...
Wake described her tactics: "A little powder and a little drink on the way, and I'd pass their (German) posts and wink and say, 'Do you want to search me?' God, what a flirtatious little bastard I was."
Working with the French resistance, she caused enough havoc that the Gestapo put a 5 million franc price on her head in 1943. And she still had to deal with casual sexism.
posted by His thoughts were red thoughts at 8:33 PM on January 8, 2015 [1 favorite]


But in the MCU, Gabe Jones was a member of the Howling Commandos, and he was black. I'm actually fascinated by the implications of Cap's Howling Commandos on the history of the MCU, because they were a pretty diverse group of men: a black man (Gabe Jones), a Japanese-American man (Jim Morita), a member of the French Resistance (Jacques Dernier), a British soldier (don't recall what branch of service Monty Falsworth was supposed to be from), and two other American soldiers (Bucky Barnes and Timothy "Dum Dum" Dugan). And Peggy is a woman of course, one who was in a pretty critical support role for their unit. I wonder if this is a bit of Cap's legacy that we'll see the SSR grappling with in Agent Carter. If an integrated unit was good enough for Captain America, why wouldn't it be good enough for the rest of the armed services? Did the Howling Commandos spur any social change?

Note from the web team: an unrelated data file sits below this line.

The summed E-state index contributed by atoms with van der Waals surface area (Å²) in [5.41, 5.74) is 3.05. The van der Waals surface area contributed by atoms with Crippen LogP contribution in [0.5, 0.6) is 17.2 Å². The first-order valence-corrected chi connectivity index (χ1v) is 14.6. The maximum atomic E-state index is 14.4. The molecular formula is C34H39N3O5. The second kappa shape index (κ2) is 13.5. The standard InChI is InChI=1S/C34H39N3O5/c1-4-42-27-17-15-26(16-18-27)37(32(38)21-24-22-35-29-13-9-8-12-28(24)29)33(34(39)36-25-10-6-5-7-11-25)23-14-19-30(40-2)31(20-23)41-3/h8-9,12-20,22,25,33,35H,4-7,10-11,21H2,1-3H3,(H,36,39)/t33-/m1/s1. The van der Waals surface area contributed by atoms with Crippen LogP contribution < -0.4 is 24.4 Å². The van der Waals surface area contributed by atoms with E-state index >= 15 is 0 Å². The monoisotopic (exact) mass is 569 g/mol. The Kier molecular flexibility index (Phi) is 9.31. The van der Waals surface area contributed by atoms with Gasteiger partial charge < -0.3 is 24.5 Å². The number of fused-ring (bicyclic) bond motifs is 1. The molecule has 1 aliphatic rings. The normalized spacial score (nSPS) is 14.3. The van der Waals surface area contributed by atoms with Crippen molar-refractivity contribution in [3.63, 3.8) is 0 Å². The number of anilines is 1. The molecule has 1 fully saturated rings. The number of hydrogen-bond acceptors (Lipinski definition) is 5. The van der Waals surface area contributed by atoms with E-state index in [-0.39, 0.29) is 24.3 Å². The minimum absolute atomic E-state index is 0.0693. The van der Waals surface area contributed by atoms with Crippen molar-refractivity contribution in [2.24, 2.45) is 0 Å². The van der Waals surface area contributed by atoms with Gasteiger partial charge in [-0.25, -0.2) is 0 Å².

Anyway, my point is, we could (and should!) totally see Gabe Jones as part of the SSR in Agent Carter, because according to his grandson Trip in Agents of SHIELD, he was involved with the SSR after the war.
posted by yasaman at 8:41 PM on January 8, 2015 [2 favorites]